Gerontology

Mirta immigrated to the United States when she was fifteen, sneaking across the border with her brother when he and his friends were eighteen and looking for work. Her brother was her primary guardian since Mirtha's father moved to California and her mother became heavily involved in drugs and alcohol. Leaving their impoverished community in central Mexico felt exciting to the young Mirta, as she reflects on her eighty-seven years of life.

Mirta was born in a tiny town near Chihuahua on December 23, 1921. She remembers her childhood well. When she was growing up she played with her brothers outside and helped out her mom at home. They were poor but very happy. Mirta and her four brothers all went to school but not for very long and none of them went to college. Mirta and her friends dreamed that someday they would get rich and live in the city or in the United States but never really had a plan for how they would accomplish their goals. Mirta left behind many, many childhood friends, cousins, and other family members when she crossed the border. She planned on returning but has only visited a handful of times since her mother passed away in the 1990s.

As a girl Mirta worked mainly at home helping her mother. She and her mother would go shopping and cook and clean. Gender roles were highly stratified in her community. The women did most of the house chores like cooking and the men did heavy chores like fixing the roof. Women were in charge of family-related issues, and men and women socialized differently. Unemployment was rampant.

When she moved to the United States everything changed for Mirta. She spoke no English and knew no one but her brother and his friends. It was so difficult to find a job because she was underage and illegally entered the country and therefore school was not an option. Her brother vowed to take care of her, but they needed extra money to pay the rent so Mirta got some odd jobs babysitting and housekeeping. Then she spent many years working for a textile company before leaving that job for a well-paying live-in position as a housekeeper for a very wealthy family in Los Angeles.

Mirta's father migrated north of the border to help feed his family when Mirta was six. He promised he would return but never did, instead only sending the occasional care package with cash inside and a few candy treats or toys. Mirta searched for her father fervently when she and her brother moved to the United States but neither has seen or heard from him again. Because her mother started slipping into an unhealthy lifestyle she became less and less focused on the family and Mirta's older brother Tomas acted as the head of the house. Finally, Tomas left for the United States and two years later Mirta and her brother Jose made the move too. The youngest sibling in the family, Manuel, moved to Mexico City to pursue a career as a singer and became relatively successful working in bars and at parties. Manuel and Jose are both still living, but Jose is in a nursing home and in poor health. Mirta's mother passed away in the 1990s, and Tomas died of a heart attack just last year.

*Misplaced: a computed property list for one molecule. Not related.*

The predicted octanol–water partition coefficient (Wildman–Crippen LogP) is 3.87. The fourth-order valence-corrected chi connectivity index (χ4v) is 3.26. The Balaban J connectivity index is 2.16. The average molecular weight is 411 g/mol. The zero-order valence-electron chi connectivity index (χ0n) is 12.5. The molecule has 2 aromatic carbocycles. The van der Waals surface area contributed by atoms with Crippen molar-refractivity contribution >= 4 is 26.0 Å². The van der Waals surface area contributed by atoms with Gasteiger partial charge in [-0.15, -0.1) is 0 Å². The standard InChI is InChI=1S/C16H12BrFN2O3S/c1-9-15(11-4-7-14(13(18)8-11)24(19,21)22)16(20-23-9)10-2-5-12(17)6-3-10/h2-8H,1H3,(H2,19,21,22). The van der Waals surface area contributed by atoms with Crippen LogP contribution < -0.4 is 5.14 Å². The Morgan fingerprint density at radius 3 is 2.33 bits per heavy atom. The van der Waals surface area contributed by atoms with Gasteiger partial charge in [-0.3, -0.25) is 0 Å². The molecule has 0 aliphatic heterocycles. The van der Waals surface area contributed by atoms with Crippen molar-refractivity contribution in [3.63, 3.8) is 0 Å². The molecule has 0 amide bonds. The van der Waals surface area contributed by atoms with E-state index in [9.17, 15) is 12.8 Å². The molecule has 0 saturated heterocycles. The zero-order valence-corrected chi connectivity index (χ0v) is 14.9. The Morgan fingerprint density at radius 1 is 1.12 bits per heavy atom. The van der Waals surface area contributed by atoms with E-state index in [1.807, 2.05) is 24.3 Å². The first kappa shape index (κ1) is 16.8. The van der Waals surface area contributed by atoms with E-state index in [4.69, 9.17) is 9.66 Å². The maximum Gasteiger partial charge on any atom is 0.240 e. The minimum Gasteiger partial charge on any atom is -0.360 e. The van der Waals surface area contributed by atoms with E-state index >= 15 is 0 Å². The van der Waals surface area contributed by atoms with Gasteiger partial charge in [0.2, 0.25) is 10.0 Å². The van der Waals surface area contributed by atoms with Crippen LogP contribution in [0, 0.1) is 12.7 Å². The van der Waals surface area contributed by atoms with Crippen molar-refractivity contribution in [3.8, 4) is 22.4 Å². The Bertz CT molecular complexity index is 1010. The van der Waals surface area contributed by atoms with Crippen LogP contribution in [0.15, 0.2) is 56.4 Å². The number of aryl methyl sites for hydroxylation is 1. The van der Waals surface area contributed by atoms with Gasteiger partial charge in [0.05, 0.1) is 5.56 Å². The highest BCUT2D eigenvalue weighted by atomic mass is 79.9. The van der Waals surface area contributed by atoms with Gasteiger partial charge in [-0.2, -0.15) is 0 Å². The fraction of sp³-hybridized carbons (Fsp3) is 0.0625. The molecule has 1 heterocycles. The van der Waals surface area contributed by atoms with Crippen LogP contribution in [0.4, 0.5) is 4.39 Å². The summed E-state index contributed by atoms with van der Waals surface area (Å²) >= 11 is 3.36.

Mirta claims that the most significant events in her life included her crossing the border and her eventually piecing together a life in the United States. She married a nice Mexican man when she was twenty and has three children with him. His death was, according to Mirta, the most tragic event that affected her and has had a tremendous impact on her health and overall well being. Since her husband Ronaldo died, Mirta has been uncharacteristically depressed. I selected Mirta as an interview subject because she has led a rich and varied life. Like me, she is a bilingual Mexican-American. Moreover, Mirta's recent loss of her husband can shed light on the way seniors deal with grief, especially the Latin American elderly. The impact of her emotional state on her physical health will also be explored.